2. cheong00 says:

    “Turn on red” is also allowed in China.

    On the other hand, in Hong Kong you should stop on red light, unless there is a green traffic light pointing to the direction to turn.

    When I first travel to ShenZhen myself, I was almost hit by a car because I was not aware of this traffic rule difference.

  3. Martin Bonner says:

    Michigan allows left-turn-on-red from a two-way street too.

  4. Eric TF Bat says:

    In Australia, you occasionally see signs that say Left Turn On Red Permitted After Stopping. It’s obviously a different thing, since we drive on the left, and I’ve NEVER seen Right Turn On Red signs.

    For something potentially similar, check out Hook Turns, which are basically: you’re in the left lane; you want to turn right; there’s a tram track here; so you pull over to the left and then cross to the right when the lights have changed.

    Hmmm… maybe that IS a Right Turn On Red then!

  5. Karellen says:

    Wait, left-on-red? That’s even crazier than right-on-red! (Even right-on-red is not a thing where I live, and always sounds highly dangerous to me whenever it’s discussed.)

    In the places where you can turn left on red, can you also go straight-on on red? If so, why bother controlling that entrance to the intersection with lights at all; why not just have a STOP sign?

    1. Damien says:

      I believe that in the context of discussions like this, you’ll be in a filter lane of some kind with a dedicated signal where Red means Stop (With various provisos as above) and Green means You can now turn Left. Traffic for straight-on or Right at the same junction would be in different lanes with their own sets of signals.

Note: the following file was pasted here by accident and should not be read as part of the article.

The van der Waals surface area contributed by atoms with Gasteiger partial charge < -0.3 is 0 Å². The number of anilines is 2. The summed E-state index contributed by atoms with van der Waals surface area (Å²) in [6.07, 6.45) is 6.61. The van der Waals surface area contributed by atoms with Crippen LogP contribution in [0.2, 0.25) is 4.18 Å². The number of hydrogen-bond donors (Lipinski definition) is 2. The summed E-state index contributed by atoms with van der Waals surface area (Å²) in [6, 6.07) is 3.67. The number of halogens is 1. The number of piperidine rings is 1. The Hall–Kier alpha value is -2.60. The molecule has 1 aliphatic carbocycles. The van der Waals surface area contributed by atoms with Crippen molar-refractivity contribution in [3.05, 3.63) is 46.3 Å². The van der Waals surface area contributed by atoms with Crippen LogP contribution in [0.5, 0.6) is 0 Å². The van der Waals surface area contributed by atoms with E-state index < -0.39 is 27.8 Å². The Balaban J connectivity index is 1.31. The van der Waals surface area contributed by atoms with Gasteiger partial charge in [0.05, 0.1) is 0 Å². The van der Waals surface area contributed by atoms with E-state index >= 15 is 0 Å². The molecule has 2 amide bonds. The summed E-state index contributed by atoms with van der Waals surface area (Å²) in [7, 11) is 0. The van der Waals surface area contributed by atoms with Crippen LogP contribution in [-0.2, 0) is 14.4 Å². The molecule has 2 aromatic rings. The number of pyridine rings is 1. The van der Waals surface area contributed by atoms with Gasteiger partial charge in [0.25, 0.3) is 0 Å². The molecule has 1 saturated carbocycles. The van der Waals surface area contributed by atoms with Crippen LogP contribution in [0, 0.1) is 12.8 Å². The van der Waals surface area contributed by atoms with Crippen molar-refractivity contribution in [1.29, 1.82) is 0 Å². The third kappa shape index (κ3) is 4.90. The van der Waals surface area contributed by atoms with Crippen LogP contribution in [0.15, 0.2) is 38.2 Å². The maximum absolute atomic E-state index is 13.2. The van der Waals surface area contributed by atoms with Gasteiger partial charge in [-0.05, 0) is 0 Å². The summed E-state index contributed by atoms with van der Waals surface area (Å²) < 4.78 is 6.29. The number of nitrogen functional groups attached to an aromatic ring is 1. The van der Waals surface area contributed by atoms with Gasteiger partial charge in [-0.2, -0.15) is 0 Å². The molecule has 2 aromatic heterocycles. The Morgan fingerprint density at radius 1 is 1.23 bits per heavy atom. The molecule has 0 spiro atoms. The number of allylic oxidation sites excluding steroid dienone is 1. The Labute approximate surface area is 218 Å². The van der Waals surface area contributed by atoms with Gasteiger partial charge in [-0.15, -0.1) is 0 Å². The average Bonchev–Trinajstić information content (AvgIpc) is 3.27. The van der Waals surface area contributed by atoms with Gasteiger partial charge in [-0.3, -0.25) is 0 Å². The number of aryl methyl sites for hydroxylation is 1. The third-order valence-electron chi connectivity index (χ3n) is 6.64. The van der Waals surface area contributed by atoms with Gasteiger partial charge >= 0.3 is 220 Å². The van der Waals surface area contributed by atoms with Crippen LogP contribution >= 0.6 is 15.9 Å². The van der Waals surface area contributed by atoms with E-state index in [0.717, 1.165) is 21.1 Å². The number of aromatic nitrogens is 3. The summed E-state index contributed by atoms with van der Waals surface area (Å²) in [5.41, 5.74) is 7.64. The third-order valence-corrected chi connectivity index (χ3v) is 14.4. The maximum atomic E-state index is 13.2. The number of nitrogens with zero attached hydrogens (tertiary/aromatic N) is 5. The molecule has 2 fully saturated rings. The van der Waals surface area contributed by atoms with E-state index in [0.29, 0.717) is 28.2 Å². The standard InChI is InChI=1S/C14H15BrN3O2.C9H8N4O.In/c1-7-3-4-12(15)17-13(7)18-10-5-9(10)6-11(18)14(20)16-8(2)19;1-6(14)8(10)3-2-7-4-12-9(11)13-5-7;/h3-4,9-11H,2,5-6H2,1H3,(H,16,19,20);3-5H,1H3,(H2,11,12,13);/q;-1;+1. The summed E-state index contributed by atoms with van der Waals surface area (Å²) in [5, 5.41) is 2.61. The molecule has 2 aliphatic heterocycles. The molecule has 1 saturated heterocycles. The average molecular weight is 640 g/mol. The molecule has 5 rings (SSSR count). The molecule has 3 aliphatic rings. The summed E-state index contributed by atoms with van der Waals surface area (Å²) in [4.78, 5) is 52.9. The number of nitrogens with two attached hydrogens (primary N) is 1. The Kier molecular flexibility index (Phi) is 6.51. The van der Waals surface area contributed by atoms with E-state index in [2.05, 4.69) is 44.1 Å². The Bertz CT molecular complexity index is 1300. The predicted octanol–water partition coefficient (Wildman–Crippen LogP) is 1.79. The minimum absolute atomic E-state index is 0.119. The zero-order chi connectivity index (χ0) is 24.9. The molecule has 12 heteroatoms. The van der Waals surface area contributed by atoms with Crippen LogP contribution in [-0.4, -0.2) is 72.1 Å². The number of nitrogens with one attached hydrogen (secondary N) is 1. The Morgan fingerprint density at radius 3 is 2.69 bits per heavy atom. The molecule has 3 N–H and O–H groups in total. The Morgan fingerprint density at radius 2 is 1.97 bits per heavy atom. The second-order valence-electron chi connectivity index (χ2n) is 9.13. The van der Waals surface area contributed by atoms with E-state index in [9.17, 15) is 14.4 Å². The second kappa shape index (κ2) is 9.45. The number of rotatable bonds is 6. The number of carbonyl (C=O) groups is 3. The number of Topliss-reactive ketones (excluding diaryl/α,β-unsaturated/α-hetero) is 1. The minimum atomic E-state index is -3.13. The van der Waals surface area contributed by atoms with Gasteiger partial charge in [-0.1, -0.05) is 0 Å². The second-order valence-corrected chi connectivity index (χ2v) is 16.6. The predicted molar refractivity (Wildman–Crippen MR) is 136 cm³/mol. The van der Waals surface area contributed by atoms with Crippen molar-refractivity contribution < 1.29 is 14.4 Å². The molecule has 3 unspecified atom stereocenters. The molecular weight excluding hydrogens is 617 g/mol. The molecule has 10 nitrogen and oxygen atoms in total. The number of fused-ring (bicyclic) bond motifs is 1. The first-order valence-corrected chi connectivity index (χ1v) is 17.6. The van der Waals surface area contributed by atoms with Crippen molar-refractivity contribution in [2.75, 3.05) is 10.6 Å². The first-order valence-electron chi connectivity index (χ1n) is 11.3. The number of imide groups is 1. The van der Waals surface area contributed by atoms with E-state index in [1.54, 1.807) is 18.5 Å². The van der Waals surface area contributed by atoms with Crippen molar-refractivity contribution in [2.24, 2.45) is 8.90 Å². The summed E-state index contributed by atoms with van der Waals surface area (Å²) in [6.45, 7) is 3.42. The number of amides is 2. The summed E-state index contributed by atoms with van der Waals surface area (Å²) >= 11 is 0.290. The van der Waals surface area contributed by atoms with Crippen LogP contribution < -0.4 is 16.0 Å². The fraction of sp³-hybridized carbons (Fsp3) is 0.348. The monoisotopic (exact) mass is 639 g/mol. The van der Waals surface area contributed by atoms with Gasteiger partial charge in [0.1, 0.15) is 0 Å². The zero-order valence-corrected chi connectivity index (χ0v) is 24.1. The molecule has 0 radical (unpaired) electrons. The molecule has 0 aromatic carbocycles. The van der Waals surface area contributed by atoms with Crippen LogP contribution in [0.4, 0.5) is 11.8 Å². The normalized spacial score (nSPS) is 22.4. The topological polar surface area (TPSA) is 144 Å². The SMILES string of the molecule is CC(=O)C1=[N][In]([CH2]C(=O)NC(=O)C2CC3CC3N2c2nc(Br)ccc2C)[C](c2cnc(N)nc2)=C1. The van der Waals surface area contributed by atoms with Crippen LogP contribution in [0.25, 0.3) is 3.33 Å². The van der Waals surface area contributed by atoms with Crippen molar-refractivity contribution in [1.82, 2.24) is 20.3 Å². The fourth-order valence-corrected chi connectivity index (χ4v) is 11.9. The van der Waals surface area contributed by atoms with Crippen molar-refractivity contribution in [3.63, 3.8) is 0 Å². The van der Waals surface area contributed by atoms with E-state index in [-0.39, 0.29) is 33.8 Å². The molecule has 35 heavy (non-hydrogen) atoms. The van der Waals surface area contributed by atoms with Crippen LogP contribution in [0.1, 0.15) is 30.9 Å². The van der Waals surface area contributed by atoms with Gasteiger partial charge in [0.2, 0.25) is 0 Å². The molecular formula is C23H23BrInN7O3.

I’m UK based, and wish there was some official leniency at times (or that we employed part-time signals in more places) when I sit waiting at a junction at 3am with no other traffic in any directions, but I’ve got a Red.

    2. Rick C says:

      “That’s even crazier than right-on-red!”

      What’s so crazy about right-on-red? (Bear in mind, it’s actually “right-on-red-after-stop”.)

      Texas has some intersections with *two* right lanes, and, in the absence of signage forbidding it, it’s legal to make a right on red (again, after stopping) from either lane.

      1. Karellen says:

        It’s crazy because it’s on red. The light is red. Red means stop, do not proceed. That’s what red means. That’s the point of a red light.

        If you live in a jurisdiction where that is always the case, and has always been the case, hearing about some other place where red does not always mean stop seems like… dogs and cats living together! Mass hysteria! It’s just not done.